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Survey: How drivers are managing auto insurance premium increases

Experian surveyed consumers about their auto insurance premium costs and reasons for steady increases.


Car insurance bills are seen with a red toy car, coins and a calculator on top of it.


If you're behind the wheel in 2024, you already know how expensive driving has gotten. Not just because of the monthly payment and the price of gas, but also because of the rising cost to insure your vehicle in the event of an accident.

According to consumer price index (CPI) data, motor vehicle insurance costs represent nearly 3% of a typical consumer's budget. And while premiums were flat during the pandemic, when Americans sharply curtailed their driving, the cost of auto insurance premiums has gone in no direction but up ever since.

Experian surveyed 1,018 consumers about their auto insurance policies. The survey was conducted on May 13, 2024. The sample was collected using a third-party company and was not from Experian's consumer credit database.

Insurance Premiums Continue to Increase Despite Lower Inflation

Graph showing results for “Auto Insurance Premium Costs vs. Inflation”.


But despite the 43% cumulative increase in insurance premiums since 2020, at least some drivers appear unmotivated to lower their costs, according to a May 2024 Experian survey. Let's take a look at what drivers are—and aren't—willing to do to get auto insurance costs under control.

Higher-income Households More Dissatisfied With Cost of Auto Coverage

Graph showing results to the question: “How satisfied are you with your current auto insurance premium?”


It sounds a bit counterintuitive, but drivers who make more money are generally less content with their auto insurance costs, according to our survey. Among drivers with an annual household income above $100,000, 15% say they're dissatisfied with their premiums, versus 9% dissatisfaction among drivers who make less.

One possible explanation: Those with higher incomes are more likely to drive more expensive vehicles with higher associated repair costs—particularly electric vehicles, which are more popular among households with higher incomes.

Most Drivers Tick Driving Record, Type of Vehicle as Having Greatest Impact on Costs

Graph showing results to the question: “What factors do you believe contribute most to the cost of your auto insurance premium? (Top three responses)”.


Overall, most drivers surveyed credited (or blamed) their driving record, the type of vehicle they drive and where they live as having the greatest impact on their auto premiums. The one exception was drivers ages 18 to 24, who cite a major factor besides vehicle type—their age.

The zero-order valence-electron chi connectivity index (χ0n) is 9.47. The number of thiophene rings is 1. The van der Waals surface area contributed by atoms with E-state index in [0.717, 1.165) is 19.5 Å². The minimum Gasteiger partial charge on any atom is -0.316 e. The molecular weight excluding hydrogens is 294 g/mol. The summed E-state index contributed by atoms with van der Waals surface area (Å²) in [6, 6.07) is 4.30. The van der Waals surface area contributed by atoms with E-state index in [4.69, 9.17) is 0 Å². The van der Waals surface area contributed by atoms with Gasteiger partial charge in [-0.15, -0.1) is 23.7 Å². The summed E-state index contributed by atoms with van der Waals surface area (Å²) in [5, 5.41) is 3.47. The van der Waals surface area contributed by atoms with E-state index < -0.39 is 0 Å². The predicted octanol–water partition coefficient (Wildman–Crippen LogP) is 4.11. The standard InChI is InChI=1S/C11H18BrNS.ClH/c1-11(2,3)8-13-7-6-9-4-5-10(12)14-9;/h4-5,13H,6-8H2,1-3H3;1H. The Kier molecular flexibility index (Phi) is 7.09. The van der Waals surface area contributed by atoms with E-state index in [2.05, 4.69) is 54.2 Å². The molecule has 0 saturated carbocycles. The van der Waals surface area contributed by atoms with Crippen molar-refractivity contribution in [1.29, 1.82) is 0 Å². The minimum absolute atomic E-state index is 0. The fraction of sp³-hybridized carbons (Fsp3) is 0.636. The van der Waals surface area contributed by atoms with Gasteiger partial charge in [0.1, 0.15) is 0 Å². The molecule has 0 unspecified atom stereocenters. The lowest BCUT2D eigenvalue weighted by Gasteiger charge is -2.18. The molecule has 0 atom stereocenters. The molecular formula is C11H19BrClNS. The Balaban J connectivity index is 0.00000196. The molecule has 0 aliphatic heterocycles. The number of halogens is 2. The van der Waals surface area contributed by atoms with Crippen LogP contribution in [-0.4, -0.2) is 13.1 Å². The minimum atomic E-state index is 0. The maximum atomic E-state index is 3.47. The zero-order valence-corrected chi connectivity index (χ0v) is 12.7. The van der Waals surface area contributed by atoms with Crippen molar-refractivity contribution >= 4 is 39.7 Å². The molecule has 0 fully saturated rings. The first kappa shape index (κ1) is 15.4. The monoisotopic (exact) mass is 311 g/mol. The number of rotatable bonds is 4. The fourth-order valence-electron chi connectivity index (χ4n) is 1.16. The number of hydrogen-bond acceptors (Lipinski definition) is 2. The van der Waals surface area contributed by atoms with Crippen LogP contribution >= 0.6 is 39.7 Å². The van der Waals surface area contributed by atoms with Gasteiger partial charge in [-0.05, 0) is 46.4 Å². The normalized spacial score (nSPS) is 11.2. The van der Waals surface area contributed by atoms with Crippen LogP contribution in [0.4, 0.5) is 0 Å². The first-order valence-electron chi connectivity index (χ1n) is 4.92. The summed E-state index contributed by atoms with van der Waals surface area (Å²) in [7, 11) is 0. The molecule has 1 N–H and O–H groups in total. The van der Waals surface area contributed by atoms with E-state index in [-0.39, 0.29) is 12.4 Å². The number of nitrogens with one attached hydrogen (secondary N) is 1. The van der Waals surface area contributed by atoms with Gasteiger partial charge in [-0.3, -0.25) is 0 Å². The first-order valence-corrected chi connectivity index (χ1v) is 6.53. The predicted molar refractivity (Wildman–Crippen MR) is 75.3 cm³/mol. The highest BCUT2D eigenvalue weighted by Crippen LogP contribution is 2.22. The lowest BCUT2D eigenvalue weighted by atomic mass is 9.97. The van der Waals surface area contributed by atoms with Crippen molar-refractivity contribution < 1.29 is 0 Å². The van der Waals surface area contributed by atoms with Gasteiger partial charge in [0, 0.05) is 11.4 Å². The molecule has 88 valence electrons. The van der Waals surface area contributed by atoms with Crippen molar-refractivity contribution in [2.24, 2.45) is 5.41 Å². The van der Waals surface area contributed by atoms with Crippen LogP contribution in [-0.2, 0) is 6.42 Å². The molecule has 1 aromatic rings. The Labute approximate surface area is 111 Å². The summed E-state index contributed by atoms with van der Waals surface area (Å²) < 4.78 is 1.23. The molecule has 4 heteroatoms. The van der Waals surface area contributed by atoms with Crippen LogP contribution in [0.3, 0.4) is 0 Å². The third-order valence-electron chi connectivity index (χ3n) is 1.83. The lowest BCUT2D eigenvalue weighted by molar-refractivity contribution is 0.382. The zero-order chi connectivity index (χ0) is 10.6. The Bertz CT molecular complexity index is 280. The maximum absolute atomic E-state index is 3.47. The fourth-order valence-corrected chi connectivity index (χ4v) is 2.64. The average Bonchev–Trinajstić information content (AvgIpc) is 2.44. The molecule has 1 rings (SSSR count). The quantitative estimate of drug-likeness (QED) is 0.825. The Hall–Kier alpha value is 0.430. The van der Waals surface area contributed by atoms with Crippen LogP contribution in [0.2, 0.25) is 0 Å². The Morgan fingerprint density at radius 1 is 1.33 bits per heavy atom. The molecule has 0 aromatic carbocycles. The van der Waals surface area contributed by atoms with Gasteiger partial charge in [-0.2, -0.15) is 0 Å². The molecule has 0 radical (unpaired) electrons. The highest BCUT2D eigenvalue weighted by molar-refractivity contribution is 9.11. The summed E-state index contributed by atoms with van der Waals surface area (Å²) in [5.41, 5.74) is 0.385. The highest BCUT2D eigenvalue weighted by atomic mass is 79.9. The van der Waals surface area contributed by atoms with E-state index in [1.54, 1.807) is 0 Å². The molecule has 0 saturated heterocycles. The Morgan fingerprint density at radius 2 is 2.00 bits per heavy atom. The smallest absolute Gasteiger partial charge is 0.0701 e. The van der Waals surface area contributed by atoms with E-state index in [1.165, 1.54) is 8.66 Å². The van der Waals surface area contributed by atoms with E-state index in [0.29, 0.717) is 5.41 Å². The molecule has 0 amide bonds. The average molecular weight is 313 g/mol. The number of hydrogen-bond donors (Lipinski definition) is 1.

They're not wrong. Their lack of driving experience means younger drivers are generally more costly to insure. Vehicle type, model and age all factor into the premium quote you'll receive from an insurer. Also, as credit scores tend to be lower for younger drivers, this may also be a bigger factor for younger drivers in states where credit-based insurance scores are used.

Drivers Who Shop for Lower Auto Insurance Premiums Often Switch

Graph showing results to the question: “Have you changed auto insurance carriers within the past 12 months?”


When asked if they have recently compared premium rates across insurers, about half said that they've looked for alternative coverage in the past year, while the other half didn't. Among those who did some price and coverage comparison shopping, however, more than 1 in 3 drivers ended up switching insurers.

Drivers Mostly OK With Devices That Track Driving for Insurance

Graph showing results to the question: “Do you use an auto insurance tracking device to monitor your driving? How satisfied are you with the results?”.


Although some drivers are averse to having their driving tracked, most surveyed drivers said they're at least content with having their insurance company monitor their driving, either by their smartphone or with equipment installed in a vehicle's dashboard.

The enthusiasm, or lack thereof, for monitored driving appears to be age-dependent. Older survey respondents indicated they aren't as quick to embrace the newish technology as younger drivers. This may be due to the fact that younger drivers are more incentivized to demonstrate their safe driving habits to lower their premium when they renew coverage. It could also be that younger drivers are more eager or willing to accept technology in their driving lives than older U.S. drivers clinging to more romantic notions of the open road.

Other Popular Ways to Lower Insurance Premiums

Even if shopping for another insurer or having your driving electronically tracked aren't for you at the moment, there are still other ways to reduce your auto premium costs. The most popular ways to save among drivers we surveyed were:

  • Bundle multiple types of insurance with one provider (24% of drivers said they did in the past year)
  • Reduce collision coverage on older vehicles they own (15%)
  • Increase the deductible in the event of a claim (13%)
  • Sell one or more of the vehicles they own (9%)

In most states, improving your credit can be another way to bring down insurance costs. Credit-based insurance scores differ from the scores that lenders use but are based on many of the same factors, including payment history, credit utilization and recent inquiries.

This story was produced by Experian and reviewed and distributed by Stacker Media.